We took a break yesterday and went on a little drive over the Ohio River and into Meigs county. We've been through Meigs before but there were a lot of areas we had not yet seen. It's funny how you can live so close to a place but never really know it.
Our first stop was at the Buffington Island Battlefield Park, which also has an Indian mound in its center.
The view from the top of the mound is serene and rural, with cornfields and trees the predominant features.
There are many mounds along the Ohio River, built by the early Native American cultures. This is, I suppose, one of the smaller ones. Many were destroyed by early settlers as they developed cropland.
The Battle of Buffington Island was the largest land battle to take place on Ohio soil, and even as such it was a fairly small affair. I remember attending a re-enactment of the battle in 1997 or 1998 that was held in this park but had not been back to visit since then.
Inside the old stone restrooms, the glass block windows and stonework create interesting patterns.
The road along the river is straight in many places, lined with corn and produce farms. There aren't many houses along here, just quiet, farms and corn. This area is called Long Bottom, with good reason--long, flat stretches of good land.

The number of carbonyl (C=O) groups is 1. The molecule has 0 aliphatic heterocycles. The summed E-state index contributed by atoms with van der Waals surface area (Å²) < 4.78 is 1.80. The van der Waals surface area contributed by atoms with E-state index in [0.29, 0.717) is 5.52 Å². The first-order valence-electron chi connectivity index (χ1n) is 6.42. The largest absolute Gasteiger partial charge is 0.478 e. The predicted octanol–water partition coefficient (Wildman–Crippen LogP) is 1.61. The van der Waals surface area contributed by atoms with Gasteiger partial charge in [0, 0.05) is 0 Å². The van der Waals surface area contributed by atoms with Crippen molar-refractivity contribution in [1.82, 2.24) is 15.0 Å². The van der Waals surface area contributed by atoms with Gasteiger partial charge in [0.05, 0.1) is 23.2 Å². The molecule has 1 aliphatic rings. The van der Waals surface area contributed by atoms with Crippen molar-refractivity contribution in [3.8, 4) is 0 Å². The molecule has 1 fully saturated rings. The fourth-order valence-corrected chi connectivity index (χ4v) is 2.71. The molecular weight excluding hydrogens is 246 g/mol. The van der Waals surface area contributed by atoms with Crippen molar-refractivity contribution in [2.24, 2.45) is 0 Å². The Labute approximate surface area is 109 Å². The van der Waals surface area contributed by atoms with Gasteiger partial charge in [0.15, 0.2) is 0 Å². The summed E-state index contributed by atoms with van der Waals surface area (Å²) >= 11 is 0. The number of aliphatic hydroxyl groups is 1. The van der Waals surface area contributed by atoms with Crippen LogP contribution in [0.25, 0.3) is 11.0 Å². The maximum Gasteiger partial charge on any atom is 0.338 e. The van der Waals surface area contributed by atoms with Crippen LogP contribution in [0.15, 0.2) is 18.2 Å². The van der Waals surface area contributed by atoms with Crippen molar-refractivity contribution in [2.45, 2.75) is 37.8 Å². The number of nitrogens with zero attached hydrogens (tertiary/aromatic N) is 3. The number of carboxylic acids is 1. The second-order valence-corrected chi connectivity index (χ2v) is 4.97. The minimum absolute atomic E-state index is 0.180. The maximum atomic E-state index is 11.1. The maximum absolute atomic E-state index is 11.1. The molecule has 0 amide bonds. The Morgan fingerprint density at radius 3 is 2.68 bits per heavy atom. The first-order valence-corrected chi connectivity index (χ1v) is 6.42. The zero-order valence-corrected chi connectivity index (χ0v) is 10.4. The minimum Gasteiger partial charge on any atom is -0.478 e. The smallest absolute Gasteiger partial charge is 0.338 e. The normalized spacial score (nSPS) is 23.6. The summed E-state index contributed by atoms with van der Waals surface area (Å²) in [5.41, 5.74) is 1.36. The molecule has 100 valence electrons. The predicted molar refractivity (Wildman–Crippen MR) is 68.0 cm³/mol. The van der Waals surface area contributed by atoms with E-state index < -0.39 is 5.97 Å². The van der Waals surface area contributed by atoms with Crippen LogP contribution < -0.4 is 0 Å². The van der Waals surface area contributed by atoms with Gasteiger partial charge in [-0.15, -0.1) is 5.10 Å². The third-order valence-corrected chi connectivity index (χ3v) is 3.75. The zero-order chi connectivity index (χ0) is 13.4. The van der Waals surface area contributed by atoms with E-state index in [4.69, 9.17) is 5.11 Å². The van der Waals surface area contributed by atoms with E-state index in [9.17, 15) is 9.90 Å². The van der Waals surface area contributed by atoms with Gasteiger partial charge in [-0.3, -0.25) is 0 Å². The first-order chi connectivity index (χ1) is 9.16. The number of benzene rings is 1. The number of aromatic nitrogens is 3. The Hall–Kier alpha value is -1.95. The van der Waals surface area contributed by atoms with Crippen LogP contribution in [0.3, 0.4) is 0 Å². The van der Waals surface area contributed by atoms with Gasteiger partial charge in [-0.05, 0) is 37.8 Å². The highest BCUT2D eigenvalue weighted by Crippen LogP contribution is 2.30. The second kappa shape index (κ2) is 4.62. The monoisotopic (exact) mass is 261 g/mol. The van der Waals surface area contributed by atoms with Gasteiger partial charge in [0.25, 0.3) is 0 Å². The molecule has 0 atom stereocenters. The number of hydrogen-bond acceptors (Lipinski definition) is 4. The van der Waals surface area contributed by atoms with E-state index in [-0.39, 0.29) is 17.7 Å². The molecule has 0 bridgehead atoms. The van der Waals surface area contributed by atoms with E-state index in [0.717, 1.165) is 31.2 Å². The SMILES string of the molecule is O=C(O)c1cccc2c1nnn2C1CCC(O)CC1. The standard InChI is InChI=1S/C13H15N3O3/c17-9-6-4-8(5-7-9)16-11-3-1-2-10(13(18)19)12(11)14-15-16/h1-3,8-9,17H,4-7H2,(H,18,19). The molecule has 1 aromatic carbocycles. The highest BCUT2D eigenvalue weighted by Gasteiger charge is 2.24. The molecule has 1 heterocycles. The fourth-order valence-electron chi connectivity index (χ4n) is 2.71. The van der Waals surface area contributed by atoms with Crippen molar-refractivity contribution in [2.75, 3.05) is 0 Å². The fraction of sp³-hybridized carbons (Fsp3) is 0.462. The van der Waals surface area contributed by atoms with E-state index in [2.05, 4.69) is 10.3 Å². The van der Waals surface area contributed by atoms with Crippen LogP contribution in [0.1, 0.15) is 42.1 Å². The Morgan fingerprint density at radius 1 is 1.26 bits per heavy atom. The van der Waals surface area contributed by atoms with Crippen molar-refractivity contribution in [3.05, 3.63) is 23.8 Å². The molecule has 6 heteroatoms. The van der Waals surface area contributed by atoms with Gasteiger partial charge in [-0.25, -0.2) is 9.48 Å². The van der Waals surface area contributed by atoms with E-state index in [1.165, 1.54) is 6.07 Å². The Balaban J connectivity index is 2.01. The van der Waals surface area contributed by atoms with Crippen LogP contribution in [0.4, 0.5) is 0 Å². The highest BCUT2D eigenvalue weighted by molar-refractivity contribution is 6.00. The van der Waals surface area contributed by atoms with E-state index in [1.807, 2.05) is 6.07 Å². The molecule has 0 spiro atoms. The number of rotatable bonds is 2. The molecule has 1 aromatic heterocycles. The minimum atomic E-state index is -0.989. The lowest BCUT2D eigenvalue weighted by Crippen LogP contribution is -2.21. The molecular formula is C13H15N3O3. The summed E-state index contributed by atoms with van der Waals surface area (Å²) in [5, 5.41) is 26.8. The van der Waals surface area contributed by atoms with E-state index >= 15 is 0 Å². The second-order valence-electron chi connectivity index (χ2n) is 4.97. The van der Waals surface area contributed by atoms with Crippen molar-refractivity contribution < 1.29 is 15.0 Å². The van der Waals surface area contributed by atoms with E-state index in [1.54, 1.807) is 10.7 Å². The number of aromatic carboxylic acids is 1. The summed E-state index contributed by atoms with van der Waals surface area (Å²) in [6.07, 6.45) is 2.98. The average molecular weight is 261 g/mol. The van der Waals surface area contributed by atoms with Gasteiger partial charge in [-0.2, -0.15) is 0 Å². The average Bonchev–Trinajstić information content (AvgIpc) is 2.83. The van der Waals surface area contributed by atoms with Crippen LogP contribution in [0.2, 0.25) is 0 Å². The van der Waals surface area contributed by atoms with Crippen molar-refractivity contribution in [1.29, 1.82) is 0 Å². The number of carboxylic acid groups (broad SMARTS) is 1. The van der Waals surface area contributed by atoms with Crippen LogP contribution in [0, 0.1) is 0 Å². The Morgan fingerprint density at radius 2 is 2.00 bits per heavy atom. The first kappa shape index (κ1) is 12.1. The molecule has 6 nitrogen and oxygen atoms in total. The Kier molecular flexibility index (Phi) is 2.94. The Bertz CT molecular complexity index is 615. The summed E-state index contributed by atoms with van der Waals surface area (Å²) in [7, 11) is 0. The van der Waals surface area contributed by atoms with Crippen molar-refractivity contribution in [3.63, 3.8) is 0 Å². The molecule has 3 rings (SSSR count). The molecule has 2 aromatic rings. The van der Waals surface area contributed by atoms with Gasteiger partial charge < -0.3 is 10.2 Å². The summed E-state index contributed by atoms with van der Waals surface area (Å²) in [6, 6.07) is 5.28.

Further north we spotted another monument, up on a roadbank so we turned around to investigate, and found ourselves standing on a campsite occupied by George Washington in October of 1770, when he was surveying the Ohio Valley.
The view from the site was gorgeous and it was easy to see why Washington elected to camp there: a long view of the river and anyone approaching, and at your back a steep stone cliff that would keep any attackers at bay from that direction.
This was hostile territory then, and history is filled with stories of attacks and atrocities by both the settlers and the natives.
My favorite house on this side of the river! Isn't it stunning? It looks out across a broad sweep of valley and water.
I can never get enough of looking at the "Beautiful River," although often I think of how many lives were lost trying to navigate its treacherous waters back in the days before the locks and dams tamed it.
We turned west and away from the river finally, and headed into interior Meigs. This bridge crosses the lovely Shade River and is the entrance to the small town of Chester. We did not stop here, or take any photos, although there were several places that looked interesting. We were looking for lunch at this point, and apparently Chester offers no places to eat except a convenience store. Maybe we just missed it.
More of Meigs county in my next post!
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